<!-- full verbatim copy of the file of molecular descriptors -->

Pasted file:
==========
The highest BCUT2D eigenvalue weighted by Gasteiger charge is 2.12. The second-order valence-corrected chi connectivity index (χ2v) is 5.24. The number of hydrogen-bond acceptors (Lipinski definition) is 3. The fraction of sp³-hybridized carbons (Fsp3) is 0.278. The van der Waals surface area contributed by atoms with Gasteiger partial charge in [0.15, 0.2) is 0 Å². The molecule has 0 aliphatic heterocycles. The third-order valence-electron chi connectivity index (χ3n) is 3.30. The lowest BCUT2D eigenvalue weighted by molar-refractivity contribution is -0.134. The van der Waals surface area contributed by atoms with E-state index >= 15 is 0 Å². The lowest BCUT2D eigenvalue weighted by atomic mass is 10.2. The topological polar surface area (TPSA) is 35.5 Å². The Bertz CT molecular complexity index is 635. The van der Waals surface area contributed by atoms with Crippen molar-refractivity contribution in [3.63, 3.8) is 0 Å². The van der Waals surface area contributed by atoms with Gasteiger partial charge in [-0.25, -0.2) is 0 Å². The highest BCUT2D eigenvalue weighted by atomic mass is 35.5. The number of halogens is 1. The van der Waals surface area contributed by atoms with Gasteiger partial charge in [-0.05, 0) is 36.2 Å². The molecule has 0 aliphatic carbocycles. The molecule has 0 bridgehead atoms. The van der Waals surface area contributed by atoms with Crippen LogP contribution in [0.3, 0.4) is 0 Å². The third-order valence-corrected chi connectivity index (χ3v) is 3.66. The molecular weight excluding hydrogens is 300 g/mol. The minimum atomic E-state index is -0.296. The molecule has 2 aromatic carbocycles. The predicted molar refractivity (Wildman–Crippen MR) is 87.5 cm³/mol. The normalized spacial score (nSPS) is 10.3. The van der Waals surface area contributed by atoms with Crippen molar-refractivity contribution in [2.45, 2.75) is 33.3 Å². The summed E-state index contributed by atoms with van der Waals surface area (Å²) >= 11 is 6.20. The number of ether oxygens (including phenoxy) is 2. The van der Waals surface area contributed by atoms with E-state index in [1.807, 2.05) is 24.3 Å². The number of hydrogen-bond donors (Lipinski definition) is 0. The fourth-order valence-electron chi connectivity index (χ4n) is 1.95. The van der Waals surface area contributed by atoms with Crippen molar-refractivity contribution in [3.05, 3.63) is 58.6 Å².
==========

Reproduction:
The highest BCUT2D eigenvalue weighted by Gasteiger charge is 2.12. The second-order valence-corrected chi connectivity index (χ2v) is 5.24. The number of hydrogen-bond acceptors (Lipinski definition) is 3. The fraction of sp³-hybridized carbons (Fsp3) is 0.278. The van der Waals surface area contributed by atoms with Gasteiger partial charge in [0.15, 0.2) is 0 Å². The molecule has 0 aliphatic heterocycles. The third-order valence-electron chi connectivity index (χ3n) is 3.30. The lowest BCUT2D eigenvalue weighted by molar-refractivity contribution is -0.134. The van der Waals surface area contributed by atoms with E-state index >= 15 is 0 Å². The lowest BCUT2D eigenvalue weighted by atomic mass is 10.2. The topological polar surface area (TPSA) is 35.5 Å². The Bertz CT molecular complexity index is 635. The van der Waals surface area contributed by atoms with Crippen molar-refractivity contribution in [3.63, 3.8) is 0 Å². The van der Waals surface area contributed by atoms with Gasteiger partial charge in [-0.25, -0.2) is 0 Å². The highest BCUT2D eigenvalue weighted by atomic mass is 35.5. The number of halogens is 1. The van der Waals surface area contributed by atoms with Gasteiger partial charge in [-0.05, 0) is 36.2 Å². The molecule has 0 aliphatic carbocycles. The molecule has 0 bridgehead atoms. The van der Waals surface area contributed by atoms with Crippen LogP contribution in [0.3, 0.4) is 0 Å². The third-order valence-corrected chi connectivity index (χ3v) is 3.66. The molecular weight excluding hydrogens is 300 g/mol. The minimum atomic E-state index is -0.296. The molecule has 2 aromatic carbocycles. The predicted molar refractivity (Wildman–Crippen MR) is 87.5 cm³/mol. The normalized spacial score (nSPS) is 10.3. The van der Waals surface area contributed by atoms with Crippen molar-refractivity contribution in [2.45, 2.75) is 33.3 Å². The summed E-state index contributed by atoms with van der Waals surface area (Å²) >= 11 is 6.20. The number of ether oxygens (including phenoxy) is 2. The van der Waals surface area contributed by atoms with E-state index in [1.807, 2.05) is 24.3 Å². The number of hydrogen-bond donors (Lipinski definition) is 0. The fourth-order valence-electron chi connectivity index (χ4n) is 1.95. The van der Waals surface area contributed by atoms with Crippen molar-refractivity contribution in [3.05, 3.63) is 58.6 Å².